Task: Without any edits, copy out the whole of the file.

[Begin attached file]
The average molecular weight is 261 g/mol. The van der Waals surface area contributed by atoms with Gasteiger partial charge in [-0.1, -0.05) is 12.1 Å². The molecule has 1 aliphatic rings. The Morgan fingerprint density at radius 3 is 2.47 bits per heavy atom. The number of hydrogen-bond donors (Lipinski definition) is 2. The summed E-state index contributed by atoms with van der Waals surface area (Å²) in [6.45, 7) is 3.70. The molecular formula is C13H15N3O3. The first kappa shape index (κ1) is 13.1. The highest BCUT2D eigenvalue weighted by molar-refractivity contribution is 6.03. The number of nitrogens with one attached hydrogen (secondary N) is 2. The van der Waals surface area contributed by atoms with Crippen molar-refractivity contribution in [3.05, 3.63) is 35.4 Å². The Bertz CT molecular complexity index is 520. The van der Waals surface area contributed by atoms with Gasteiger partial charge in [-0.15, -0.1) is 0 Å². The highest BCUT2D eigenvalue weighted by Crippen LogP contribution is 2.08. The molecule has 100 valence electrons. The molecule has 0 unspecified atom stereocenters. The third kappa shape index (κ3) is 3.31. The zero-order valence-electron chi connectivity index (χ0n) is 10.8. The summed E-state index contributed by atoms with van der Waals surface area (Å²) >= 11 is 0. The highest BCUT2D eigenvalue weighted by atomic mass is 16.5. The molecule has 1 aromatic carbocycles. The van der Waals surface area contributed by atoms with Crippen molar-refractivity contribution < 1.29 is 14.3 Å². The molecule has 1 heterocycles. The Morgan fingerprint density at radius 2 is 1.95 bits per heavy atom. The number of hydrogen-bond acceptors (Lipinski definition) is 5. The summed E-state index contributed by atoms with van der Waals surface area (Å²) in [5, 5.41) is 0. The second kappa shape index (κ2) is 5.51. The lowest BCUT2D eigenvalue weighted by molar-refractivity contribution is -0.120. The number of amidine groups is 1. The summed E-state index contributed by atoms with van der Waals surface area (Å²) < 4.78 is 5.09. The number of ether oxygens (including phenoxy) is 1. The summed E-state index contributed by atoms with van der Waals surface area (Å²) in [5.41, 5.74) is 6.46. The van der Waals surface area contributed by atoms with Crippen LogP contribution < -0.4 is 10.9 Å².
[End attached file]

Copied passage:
The average molecular weight is 261 g/mol. The van der Waals surface area contributed by atoms with Gasteiger partial charge in [-0.1, -0.05) is 12.1 Å². The molecule has 1 aliphatic rings. The Morgan fingerprint density at radius 3 is 2.47 bits per heavy atom. The number of hydrogen-bond donors (Lipinski definition) is 2. The summed E-state index contributed by atoms with van der Waals surface area (Å²) in [6.45, 7) is 3.70. The molecular formula is C13H15N3O3. The first kappa shape index (κ1) is 13.1. The highest BCUT2D eigenvalue weighted by molar-refractivity contribution is 6.03. The number of nitrogens with one attached hydrogen (secondary N) is 2. The van der Waals surface area contributed by atoms with Crippen molar-refractivity contribution in [3.05, 3.63) is 35.4 Å². The Bertz CT molecular complexity index is 520. The van der Waals surface area contributed by atoms with Gasteiger partial charge in [-0.15, -0.1) is 0 Å². The highest BCUT2D eigenvalue weighted by Crippen LogP contribution is 2.08. The molecule has 100 valence electrons. The molecule has 0 unspecified atom stereocenters. The third kappa shape index (κ3) is 3.31. The zero-order valence-electron chi connectivity index (χ0n) is 10.8. The summed E-state index contributed by atoms with van der Waals surface area (Å²) >= 11 is 0. The highest BCUT2D eigenvalue weighted by atomic mass is 16.5. The molecule has 1 aromatic carbocycles. The van der Waals surface area contributed by atoms with Crippen molar-refractivity contribution < 1.29 is 14.3 Å². The molecule has 1 heterocycles. The Morgan fingerprint density at radius 2 is 1.95 bits per heavy atom. The number of hydrogen-bond acceptors (Lipinski definition) is 5. The summed E-state index contributed by atoms with van der Waals surface area (Å²) in [5, 5.41) is 0. The second kappa shape index (κ2) is 5.51. The lowest BCUT2D eigenvalue weighted by molar-refractivity contribution is -0.120. The number of amidine groups is 1. The summed E-state index contributed by atoms with van der Waals surface area (Å²) < 4.78 is 5.09. The number of ether oxygens (including phenoxy) is 1. The summed E-state index contributed by atoms with van der Waals surface area (Å²) in [5.41, 5.74) is 6.46. The van der Waals surface area contributed by atoms with Crippen LogP contribution < -0.4 is 10.9 Å².